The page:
This peculiar doubleness of the UK elections, in which empty signifiers both win and lose, is duplicated in the paradoxical relationship between the UK results and those across the EU, in that the UK outcome crystallises the main features of the European picture precisely while the UK seems most preoccupied with its own affairs. The main story of the EU elections was a substantial drop in the centre-right (EPP down 42 seats to 179) and centre-left (S&D down 38 seats to 153) parties, counterbalanced by a rise in the centre-ground (up 39 to 106), the Greens (up 24 to 74) and Nationalist parties (up to 58 from 0).[1]This should be familiar to UK readers as it is a good summary of the national picture, where a Conservative collapse and Labour drop in support were accompanied by the rise of the nationalist Brexit Party, the resuscitation of the Lib Dems and a growth in the Green vote. Only the scale of the Brexit Party’s vote marks this out as an unusual situation.

In a vote which has been almost entirely fought in the symbolic sphere, due not only to the Brexit Party and Change UK (to which we might add the Lib Dem’s ‘Bollocks to Brexit’ tagline), but also because UK MEPs may only take up their seats for a matter of weeks, rendering the whole exercise academic, it is telling that in the very paroxysms of the UK’s schizophrenic attempt to pull away from the EU, it has ended up closely mirroring the politics of the continent. It is tempting to read this struggle in psychoanalytic terms, as a combination of resistance and transference. Which one wins out remains to be seen, but diagnosing the situation in this way might lead us to suspect that the UK risks being caught in a combination of what we could call the Brexit Party and Change UK positions: believing in its own empty rhetoric of change while remaining under the spell of a master discourse defined from outside.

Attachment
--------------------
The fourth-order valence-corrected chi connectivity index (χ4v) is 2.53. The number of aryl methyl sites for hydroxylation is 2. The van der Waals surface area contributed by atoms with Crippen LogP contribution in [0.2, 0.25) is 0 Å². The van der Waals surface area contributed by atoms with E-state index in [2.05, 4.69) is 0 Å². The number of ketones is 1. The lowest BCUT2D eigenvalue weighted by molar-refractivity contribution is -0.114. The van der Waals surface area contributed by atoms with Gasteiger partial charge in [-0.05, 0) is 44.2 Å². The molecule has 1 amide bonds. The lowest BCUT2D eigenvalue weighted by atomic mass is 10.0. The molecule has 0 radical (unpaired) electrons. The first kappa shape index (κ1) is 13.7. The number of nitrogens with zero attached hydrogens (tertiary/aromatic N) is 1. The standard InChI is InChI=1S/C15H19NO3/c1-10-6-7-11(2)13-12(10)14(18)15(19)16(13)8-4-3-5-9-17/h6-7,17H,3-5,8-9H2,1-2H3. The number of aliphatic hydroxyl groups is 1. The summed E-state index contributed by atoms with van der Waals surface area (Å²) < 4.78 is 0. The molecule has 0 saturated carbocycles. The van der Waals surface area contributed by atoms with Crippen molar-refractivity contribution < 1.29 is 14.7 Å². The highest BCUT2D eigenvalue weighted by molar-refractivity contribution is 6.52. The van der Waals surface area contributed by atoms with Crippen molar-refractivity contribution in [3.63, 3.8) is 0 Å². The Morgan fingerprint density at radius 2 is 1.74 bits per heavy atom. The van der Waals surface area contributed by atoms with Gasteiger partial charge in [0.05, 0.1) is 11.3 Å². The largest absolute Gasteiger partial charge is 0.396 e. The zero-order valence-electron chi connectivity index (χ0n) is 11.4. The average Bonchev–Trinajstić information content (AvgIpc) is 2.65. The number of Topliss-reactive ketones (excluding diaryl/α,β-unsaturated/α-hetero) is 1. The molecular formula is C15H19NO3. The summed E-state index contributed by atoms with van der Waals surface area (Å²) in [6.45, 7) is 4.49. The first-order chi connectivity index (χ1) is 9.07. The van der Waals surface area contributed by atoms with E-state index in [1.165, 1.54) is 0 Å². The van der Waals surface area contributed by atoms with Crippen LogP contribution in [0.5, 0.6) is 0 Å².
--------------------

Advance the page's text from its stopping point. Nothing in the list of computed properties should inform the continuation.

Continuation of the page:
[1]Figures taken from https://election-results.eu/


Daniel Bristow and Ben Moore are co-editors of Everyday Analysis